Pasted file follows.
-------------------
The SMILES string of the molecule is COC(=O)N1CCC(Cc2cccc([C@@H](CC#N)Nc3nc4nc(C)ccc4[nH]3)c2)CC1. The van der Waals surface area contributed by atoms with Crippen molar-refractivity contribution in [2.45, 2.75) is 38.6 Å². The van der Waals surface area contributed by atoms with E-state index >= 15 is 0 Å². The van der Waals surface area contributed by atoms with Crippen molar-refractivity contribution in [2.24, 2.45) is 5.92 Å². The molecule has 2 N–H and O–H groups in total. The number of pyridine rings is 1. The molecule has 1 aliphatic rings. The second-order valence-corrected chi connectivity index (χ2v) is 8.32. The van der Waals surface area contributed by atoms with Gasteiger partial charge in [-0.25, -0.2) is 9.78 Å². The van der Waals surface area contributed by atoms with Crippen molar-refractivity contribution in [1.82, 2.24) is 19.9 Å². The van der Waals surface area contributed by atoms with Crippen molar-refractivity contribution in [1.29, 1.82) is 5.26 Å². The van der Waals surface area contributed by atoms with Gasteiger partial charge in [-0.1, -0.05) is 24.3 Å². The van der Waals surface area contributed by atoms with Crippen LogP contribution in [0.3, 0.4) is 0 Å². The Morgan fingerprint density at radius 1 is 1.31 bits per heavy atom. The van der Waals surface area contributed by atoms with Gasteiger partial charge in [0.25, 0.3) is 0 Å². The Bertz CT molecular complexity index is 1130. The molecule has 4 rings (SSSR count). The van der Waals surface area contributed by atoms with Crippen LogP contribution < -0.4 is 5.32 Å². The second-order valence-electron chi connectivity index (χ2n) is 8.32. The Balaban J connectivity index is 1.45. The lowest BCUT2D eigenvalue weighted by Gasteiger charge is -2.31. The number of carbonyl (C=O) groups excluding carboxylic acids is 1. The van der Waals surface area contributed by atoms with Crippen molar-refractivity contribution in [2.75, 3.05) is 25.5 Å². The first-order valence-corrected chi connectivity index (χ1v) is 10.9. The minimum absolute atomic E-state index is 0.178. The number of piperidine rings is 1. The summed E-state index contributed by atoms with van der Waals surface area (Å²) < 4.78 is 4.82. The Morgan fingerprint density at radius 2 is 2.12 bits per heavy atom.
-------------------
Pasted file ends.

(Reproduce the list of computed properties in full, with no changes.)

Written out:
The SMILES string of the molecule is COC(=O)N1CCC(Cc2cccc([C@@H](CC#N)Nc3nc4nc(C)ccc4[nH]3)c2)CC1. The van der Waals surface area contributed by atoms with Crippen molar-refractivity contribution in [2.45, 2.75) is 38.6 Å². The van der Waals surface area contributed by atoms with E-state index >= 15 is 0 Å². The van der Waals surface area contributed by atoms with Crippen molar-refractivity contribution in [2.24, 2.45) is 5.92 Å². The molecule has 2 N–H and O–H groups in total. The number of pyridine rings is 1. The molecule has 1 aliphatic rings. The second-order valence-corrected chi connectivity index (χ2v) is 8.32. The van der Waals surface area contributed by atoms with Gasteiger partial charge in [-0.25, -0.2) is 9.78 Å². The van der Waals surface area contributed by atoms with Crippen molar-refractivity contribution in [1.82, 2.24) is 19.9 Å². The van der Waals surface area contributed by atoms with Crippen molar-refractivity contribution in [1.29, 1.82) is 5.26 Å². The van der Waals surface area contributed by atoms with Gasteiger partial charge in [-0.1, -0.05) is 24.3 Å². The van der Waals surface area contributed by atoms with Crippen LogP contribution in [0.3, 0.4) is 0 Å². The Morgan fingerprint density at radius 1 is 1.31 bits per heavy atom. The van der Waals surface area contributed by atoms with Gasteiger partial charge in [0.25, 0.3) is 0 Å². The Bertz CT molecular complexity index is 1130. The molecule has 4 rings (SSSR count). The van der Waals surface area contributed by atoms with Crippen LogP contribution < -0.4 is 5.32 Å². The second-order valence-electron chi connectivity index (χ2n) is 8.32. The Balaban J connectivity index is 1.45. The lowest BCUT2D eigenvalue weighted by Gasteiger charge is -2.31. The number of carbonyl (C=O) groups excluding carboxylic acids is 1. The van der Waals surface area contributed by atoms with Crippen molar-refractivity contribution in [2.75, 3.05) is 25.5 Å². The first-order valence-corrected chi connectivity index (χ1v) is 10.9. The minimum absolute atomic E-state index is 0.178. The number of piperidine rings is 1. The summed E-state index contributed by atoms with van der Waals surface area (Å²) < 4.78 is 4.82. The Morgan fingerprint density at radius 2 is 2.12 bits per heavy atom.